projecteuler.net/thread=133 - **the** best forum on the subject (*note:* you have to submit the correct solution first)

Code in various languages:

Python: www.mathblog.dk/project-euler-133-repunit-nonfactors/ (written by Kristian Edlund)

Java: github.com/nayuki/Project-Euler-solutions/blob/master/java/p133.java (written by Nayuki)

# Heatmap

green problems solve the original Project Euler problem and have a perfect score of 100% at Hackerrank, too.

yellow problems score less than 100% at Hackerrank (but still solve the original problem).

gray problems are already solved but I haven't published my solution yet.

blue problems are solved and there wasn't a Hackerrank version of it at the time I solved it or I didn't care about it because it differed too much.

red problems are solved but exceed the time limit of one minute or the memory limit of 256 MByte.

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I scored 13,183 points (out of 15300 possible points, top rank was 17 out of ≈60000 in August 2017) at Hackerrank's Project Euler+.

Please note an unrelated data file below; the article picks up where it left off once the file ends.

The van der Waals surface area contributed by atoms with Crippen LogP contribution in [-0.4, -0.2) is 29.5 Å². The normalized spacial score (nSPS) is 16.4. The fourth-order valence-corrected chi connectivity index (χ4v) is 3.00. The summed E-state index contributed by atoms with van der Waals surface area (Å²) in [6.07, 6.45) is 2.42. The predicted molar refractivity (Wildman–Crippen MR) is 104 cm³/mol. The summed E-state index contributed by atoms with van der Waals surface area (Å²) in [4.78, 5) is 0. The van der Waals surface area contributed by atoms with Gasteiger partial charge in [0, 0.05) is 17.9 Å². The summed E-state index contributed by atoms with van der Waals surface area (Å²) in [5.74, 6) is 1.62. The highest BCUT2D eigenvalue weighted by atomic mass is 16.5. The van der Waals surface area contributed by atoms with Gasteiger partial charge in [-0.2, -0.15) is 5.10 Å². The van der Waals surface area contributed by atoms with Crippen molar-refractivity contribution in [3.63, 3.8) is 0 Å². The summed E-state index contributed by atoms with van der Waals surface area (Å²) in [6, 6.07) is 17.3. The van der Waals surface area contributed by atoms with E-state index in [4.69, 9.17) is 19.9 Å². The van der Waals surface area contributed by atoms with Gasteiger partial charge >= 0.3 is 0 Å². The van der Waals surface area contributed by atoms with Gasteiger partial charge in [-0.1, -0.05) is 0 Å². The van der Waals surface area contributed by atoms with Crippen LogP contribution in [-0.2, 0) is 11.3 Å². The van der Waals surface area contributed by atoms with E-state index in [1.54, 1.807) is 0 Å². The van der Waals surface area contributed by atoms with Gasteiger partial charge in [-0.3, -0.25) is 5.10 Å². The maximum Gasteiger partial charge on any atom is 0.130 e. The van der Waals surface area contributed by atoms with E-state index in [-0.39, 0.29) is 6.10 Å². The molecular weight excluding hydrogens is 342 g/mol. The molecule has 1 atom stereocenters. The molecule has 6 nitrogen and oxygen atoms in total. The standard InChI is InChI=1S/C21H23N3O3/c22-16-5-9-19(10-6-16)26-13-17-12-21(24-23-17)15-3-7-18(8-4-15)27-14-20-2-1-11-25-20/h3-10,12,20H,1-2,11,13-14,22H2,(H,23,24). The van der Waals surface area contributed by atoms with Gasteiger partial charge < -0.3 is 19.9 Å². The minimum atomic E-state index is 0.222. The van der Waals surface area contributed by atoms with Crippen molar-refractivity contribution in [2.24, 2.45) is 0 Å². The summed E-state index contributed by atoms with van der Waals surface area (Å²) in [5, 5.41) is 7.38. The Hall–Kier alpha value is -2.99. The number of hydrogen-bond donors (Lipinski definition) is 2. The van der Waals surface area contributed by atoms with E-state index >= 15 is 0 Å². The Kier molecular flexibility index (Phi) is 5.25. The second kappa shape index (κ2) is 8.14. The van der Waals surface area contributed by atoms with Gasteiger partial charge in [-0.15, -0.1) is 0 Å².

Look at my progress and performance pages to get more details.

My username at Project Euler is

**stephanbrumme**while it's stbrumme at Hackerrank.

# Copyright

I hope you enjoy my code and learn something - or give me feedback how I can improve my solutions.

All of my solutions can be used for any purpose and I am in no way liable for any damages caused.

You can even remove my name and claim it's yours. But then you shall burn in hell.

The problems and most of the problems' images were created by Project Euler.

Thanks for all their endless effort.

<< problem 132 - Large repunit factors | Prime pair connection - problem 134 >> |